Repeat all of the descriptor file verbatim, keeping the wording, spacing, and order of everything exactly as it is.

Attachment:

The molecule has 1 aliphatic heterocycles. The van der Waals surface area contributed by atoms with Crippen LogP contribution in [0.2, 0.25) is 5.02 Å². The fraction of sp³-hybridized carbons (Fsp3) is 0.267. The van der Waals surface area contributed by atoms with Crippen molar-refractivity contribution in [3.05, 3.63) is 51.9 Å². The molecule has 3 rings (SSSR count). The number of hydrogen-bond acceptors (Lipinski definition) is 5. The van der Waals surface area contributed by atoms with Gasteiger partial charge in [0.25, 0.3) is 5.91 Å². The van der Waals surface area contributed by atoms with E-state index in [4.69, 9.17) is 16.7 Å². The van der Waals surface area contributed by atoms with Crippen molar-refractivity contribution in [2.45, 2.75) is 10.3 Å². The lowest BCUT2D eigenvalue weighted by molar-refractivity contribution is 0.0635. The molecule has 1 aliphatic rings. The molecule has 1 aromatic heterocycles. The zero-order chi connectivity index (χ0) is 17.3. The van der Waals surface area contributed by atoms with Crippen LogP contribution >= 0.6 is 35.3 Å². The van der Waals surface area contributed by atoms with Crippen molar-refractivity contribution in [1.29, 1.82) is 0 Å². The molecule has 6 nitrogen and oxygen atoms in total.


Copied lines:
The molecule has 1 aliphatic heterocycles. The van der Waals surface area contributed by atoms with Crippen LogP contribution in [0.2, 0.25) is 5.02 Å². The fraction of sp³-hybridized carbons (Fsp3) is 0.267. The van der Waals surface area contributed by atoms with Crippen molar-refractivity contribution in [3.05, 3.63) is 51.9 Å². The molecule has 3 rings (SSSR count). The number of hydrogen-bond acceptors (Lipinski definition) is 5. The van der Waals surface area contributed by atoms with Gasteiger partial charge in [0.25, 0.3) is 5.91 Å². The van der Waals surface area contributed by atoms with E-state index in [4.69, 9.17) is 16.7 Å². The van der Waals surface area contributed by atoms with Crippen molar-refractivity contribution in [2.45, 2.75) is 10.3 Å². The lowest BCUT2D eigenvalue weighted by molar-refractivity contribution is 0.0635. The molecule has 1 aliphatic rings. The molecule has 1 aromatic heterocycles. The zero-order chi connectivity index (χ0) is 17.3. The van der Waals surface area contributed by atoms with Crippen LogP contribution >= 0.6 is 35.3 Å². The van der Waals surface area contributed by atoms with Crippen molar-refractivity contribution in [1.29, 1.82) is 0 Å². The molecule has 6 nitrogen and oxygen atoms in total.